Wednesday, March 5, 2008

The Split-Brain Language

In C++/CLI we have the merging of two nearly opposite things:
  • C++, a language designed to generate unmanaged code. It offers nearly unlimited run-time access to hardware, operating system and drivers, but almost no run-time access to the program's own type system.

  • CLI, a managed runtime. It offers only limited access to hardware, OS and drivers, but rich access to the program's type system at run-time.

C++/CLI is a language that can write both managed or unmanaged code. We'll leave aside for now whether mixing managed and unmanaged code is something we'd like to do, and just look at how well C++/CLI supports managed code. (We can force the compiler to produce a 100% managed assembly using the /clr:safe switch.)

There's no doubt that the unmanaged legacy of C++ makes some things more awkward, or at least more verbose, than they are in all-managed languages like C#. For instance, in C++/CLI you can't use the traditional C-ish syntax to declare a managed array, as you can in C#. That's because in C++ the C-style syntax is reserved for unmanaged arrays; so if you want a managed array you must explicitly invoke the managed type:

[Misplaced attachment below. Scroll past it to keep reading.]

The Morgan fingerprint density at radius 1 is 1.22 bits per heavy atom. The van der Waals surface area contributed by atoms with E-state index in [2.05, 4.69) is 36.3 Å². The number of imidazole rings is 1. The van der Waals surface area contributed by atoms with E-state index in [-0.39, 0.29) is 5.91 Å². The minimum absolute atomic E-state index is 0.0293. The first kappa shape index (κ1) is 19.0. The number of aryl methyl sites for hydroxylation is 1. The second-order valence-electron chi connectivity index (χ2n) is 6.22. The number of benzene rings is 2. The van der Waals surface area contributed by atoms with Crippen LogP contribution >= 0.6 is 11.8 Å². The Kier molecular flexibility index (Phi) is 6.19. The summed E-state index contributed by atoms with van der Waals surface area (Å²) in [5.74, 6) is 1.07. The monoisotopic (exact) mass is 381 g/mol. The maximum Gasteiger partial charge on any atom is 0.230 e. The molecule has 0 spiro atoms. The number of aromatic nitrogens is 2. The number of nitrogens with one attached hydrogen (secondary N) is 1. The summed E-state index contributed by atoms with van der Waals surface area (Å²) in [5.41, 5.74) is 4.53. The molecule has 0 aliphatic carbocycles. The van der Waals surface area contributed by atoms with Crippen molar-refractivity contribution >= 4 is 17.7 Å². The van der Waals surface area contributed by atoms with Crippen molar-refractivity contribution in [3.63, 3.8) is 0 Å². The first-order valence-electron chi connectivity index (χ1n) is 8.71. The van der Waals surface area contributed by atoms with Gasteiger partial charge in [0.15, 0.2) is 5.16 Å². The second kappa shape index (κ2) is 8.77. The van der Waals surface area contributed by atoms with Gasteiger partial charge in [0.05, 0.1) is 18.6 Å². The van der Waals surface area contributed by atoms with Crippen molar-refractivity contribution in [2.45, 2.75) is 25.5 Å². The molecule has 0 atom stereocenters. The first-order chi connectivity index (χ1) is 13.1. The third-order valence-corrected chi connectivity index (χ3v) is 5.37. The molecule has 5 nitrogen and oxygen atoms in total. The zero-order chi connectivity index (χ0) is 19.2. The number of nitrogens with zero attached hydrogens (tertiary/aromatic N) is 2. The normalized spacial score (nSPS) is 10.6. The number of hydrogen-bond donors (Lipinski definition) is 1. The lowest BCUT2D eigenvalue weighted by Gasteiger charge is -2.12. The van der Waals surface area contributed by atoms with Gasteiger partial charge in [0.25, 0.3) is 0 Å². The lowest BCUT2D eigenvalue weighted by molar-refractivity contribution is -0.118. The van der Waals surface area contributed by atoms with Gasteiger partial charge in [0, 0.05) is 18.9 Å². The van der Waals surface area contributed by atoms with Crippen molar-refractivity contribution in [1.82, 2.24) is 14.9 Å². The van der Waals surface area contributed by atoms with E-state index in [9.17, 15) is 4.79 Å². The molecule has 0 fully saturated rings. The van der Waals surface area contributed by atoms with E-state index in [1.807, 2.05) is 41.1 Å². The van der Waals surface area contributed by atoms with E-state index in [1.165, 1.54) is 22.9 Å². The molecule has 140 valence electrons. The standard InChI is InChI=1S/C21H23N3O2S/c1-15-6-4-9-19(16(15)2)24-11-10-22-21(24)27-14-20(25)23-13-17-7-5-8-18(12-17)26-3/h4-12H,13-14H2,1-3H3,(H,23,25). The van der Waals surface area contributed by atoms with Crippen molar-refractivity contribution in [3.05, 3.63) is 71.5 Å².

int[] someInts = {1,2,3}; // declares a managed array in C# but an unmanaged array in C++/CLI

array^ someInts = {1,2,3}; // what C++/CLI requires

Then there are time-honored C++ restrictions that, however necessary in the early 1970's, are useless today. For instance, the C++ compiler insists on reading a source file from top to bottom.

ref class A { B^ _b; }; // error: compiler can't find definition of B, even though it's on the next line
ref class B {};

And so the programmer resorts to a forward declaration, just to make the compiler shut up:

ref class B; // declares B but doesn't define it
ref class A { B^ _b; }; // compiler willing to be patient now
ref class B {}; // definition of B

In the next post I'll look at whether the unmanaged legacy of C++ can help us (or force us) to write better managed code.

No comments: